In part 1 of this post, I introduced the story of William Hayden, who was enslaved upon his birth in Stafford County in 1785, and separated from his mother, Alcy Shelton, by their owner around 1790. Hayden freed himself in 1823, and in 1846 published a memoir: Narrative of William Hayden…Written by Himself. Aside from his book’s extraordinarily rare, eyewitness-derived woodcuts depicting slave life the Fredericksburg area, I’m fascinated by its account of the long-term psychological and spiritual influences of a particular landscape: Belle Plain plantation, Hayden’s birthplace in Stafford and his first home.
Anyone who makes a close historical study of a battlefield engages with the psychological history of terrain features. I suspect that this aspect of landscapes, and of our historical efforts, is often so obvious that we’re unaware of it. For instance, a pair of modest homesteads at Hazel Grove and Fairview assumed paramount importance during the battle of Chancellorsville. The plans of commanders who suddenly found themselves tasked with the defense or capture of those places and the ground in-between would of course have real consequences for soldiers on May 3, 1863, one of the bloodiest days in the nation’s history.
I suspect, too, that the constant interchange between specific, seemingly undistinguished collections of soil, water, foliage, and buildings on the one hand, and ideas, beliefs, or sentiments on the other—with profound consequences for people’s lives sooner or later—is even less apparent, at least at first, when we consider aspects of history that lack the broad drama of armies contending on a battlefield.
In penning his memoir, which is virtually unknown today, William Hayden located the earliest stirrings of his Christian faith at his mother’s cabin, and with his savoring during childhood of a view of the morning sun and its reflection in the waters of Potomac Creek. The vista from the cabin and its immediate vicinity was bordered by the hills and flatlands of William and Alcy’s home-plantation, Belle Plain on the creek’s south bank, and by those of his father’s likely home-plantation, Crow’s Nest on the opposite bank.
William’s faith included what he termed “presentiment,” a confidence that he would serve as one of God’s instruments. The first of the resulting, happy outcomes was William’s timely intervention while still a child at the onset of a fire at the Belle Plain cabin (illustration in pt. 1 of this post). The same faith gave him the perseverance and optimism to eventually escape the enslavement that had begun on that very landscape, then return to the Fredericksburg area as a free man in hopes of rescuing his mother from enslavement as well (she having since relocated to Falmouth). He planned to remove her from Virginia. Ideally, the exodus would also include his brother, sister, her husband, and at least two of the sister’s children, all of who were evidently free people of color. Likely prominent in William’s calculations was a state law, albeit one applied irregularly, that required persons legally freed to leave Virginia within one year or face re-enslavement.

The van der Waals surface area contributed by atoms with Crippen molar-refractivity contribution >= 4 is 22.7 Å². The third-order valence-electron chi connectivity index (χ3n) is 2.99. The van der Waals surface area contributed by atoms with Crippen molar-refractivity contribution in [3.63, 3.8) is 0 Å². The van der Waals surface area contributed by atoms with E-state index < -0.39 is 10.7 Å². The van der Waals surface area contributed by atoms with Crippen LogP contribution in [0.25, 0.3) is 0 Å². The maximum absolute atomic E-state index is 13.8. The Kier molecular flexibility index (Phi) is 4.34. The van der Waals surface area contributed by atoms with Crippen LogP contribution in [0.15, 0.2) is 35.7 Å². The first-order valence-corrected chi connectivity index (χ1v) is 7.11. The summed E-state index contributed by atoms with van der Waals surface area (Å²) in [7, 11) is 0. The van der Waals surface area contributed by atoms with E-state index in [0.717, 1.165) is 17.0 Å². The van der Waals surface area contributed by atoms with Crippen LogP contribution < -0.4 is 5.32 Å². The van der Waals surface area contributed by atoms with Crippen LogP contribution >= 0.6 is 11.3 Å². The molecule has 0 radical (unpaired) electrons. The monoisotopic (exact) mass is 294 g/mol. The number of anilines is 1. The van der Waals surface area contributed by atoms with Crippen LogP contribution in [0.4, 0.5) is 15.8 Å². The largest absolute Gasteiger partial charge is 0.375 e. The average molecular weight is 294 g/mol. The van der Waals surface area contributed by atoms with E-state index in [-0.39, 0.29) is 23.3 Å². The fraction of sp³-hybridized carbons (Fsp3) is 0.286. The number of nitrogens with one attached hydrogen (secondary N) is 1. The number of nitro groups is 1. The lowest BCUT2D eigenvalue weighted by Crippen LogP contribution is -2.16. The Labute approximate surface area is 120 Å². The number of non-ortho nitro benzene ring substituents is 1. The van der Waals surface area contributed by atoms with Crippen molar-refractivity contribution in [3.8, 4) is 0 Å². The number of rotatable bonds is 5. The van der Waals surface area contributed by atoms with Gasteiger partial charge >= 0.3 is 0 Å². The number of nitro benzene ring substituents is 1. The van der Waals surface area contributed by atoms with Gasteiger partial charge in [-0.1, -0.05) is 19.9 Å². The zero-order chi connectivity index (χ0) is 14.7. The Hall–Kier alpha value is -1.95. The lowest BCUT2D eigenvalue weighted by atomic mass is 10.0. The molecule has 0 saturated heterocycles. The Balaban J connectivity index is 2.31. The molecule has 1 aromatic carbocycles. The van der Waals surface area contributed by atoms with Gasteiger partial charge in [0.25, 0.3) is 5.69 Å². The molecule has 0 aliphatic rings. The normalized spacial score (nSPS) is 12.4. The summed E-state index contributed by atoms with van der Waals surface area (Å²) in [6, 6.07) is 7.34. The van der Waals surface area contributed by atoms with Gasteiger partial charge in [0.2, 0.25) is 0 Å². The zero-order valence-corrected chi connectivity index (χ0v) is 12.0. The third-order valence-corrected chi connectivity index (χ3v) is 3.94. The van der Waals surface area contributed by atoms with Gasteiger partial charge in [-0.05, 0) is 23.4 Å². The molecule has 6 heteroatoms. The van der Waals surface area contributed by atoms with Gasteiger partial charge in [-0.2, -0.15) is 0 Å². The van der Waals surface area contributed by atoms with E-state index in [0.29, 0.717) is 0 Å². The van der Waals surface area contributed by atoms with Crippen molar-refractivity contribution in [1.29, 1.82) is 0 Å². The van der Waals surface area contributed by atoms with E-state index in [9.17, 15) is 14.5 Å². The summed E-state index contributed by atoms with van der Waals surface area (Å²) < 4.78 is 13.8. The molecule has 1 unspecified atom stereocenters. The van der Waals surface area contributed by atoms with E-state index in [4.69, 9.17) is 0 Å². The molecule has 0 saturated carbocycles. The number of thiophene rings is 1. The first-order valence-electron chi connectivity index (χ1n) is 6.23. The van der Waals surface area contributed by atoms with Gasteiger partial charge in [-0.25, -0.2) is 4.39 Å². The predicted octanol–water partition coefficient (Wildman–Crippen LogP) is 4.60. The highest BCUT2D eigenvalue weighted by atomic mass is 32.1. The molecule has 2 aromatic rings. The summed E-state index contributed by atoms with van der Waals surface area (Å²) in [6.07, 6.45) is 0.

Our story resumes in the dark, early morning hours of a July day in 1828, with William arriving on the stagecoach from Belle Plain at a Fredericksburg hostelry kept by a “Mr. Young”—almost certainly the Farmer’s Hotel, managed by James Young.
Such was the prominence of Fredericksburg on coastal trade- and travel routes, and of the Farmer’s Hotel at the corner of Fredericksburg’s principal commercial thoroughfare—Caroline Street—and an extension of the Fredericksburg and Swift Run Gap Turnpike (the “Orange Turnpike”)—Hanover Street, that a number of Hayden’s slaveholding acquaintances from Kentucky and Mississippi happened to be guests of Young when Hayden arrived. That night, he shared his story and mission several times with various hearers in the barroom, all of them sympathetic and supportive. He quickly secured directions from Young, who had confirmed that Alcy Shelton still lived in the Falmouth vicinity. A “Mr. Offord,” meanwhile, offered William cash to purchase Alcy’s freedom. A “Mr. Ballard” offered credit with which William could acquire a wagon and horses “and whatever else” necessary for the reunited family’s journey from Fredericksburg.
Not surprisingly, Hayden’s memoir would recount a pragmatic, selective approach to describing his hope for a lasting reunion with his mother, brother, and sister. That July night, he spoke to his listeners about being “taken from that neighborhood when quite a child” and his hope to “alleviate the bondage of my mother.” Yet the bluntness of the terms with which his 1846 memoir would portray life under slavery—“clanking chains,” “unjustifiable bondage,” “malignant gratification of my fellow man”—was saved for that future book. In the barroom in 1828, he drew mainly upon his long-sustaining faith and emphasized his goal of a lasting reunion of believers “devoted alone to God, and looking upon the past as so many trials which the Lord had strewn in our pathway, to teach us how much we are bound to thank and adore him.” Evidently, Hayden also mentioned his sister and his confidence in a chain of happy outcomes foreordained during the cabin fire of their childhood:
This sister I had always loved as the apple of my eye. It was she whom I had snatched from the burning building, and it was she, whom I felt almost as great an anxiety to unite with me in one family, together with her husband, as the release of our poor mother.
Armed with the directions and pledges of help, Hayden departed for his mother’s before dawn, navigating by moonlight from Young’s hostelry to a bridge over the Rappahannock. The memoir describes the emotional turmoil of the hike, of Hayden’s being “wracked with anxiety” over imagining his mother’s present and future prospects but also buoyed by the hope of securing her “freedom and a home, where her declining years should be supported” (the italics his own). He walked over the bridge, probably Dunbar’s, northwest of Fredericksburg and connecting directly to Falmouth. His memoir would describe the location of Alcy’s house only generally: two miles beyond the approaches to the river-crossing that had been used by Hayden’s Belle Plain stagecoach—either the Chatham (Coalter’s) Bridge at Fredericksburg or the Ferry Farm/Fredericksburg-wharves ferry. Alcy’s dwelling, then, was likely in Falmouth’s northern- or western outskirts.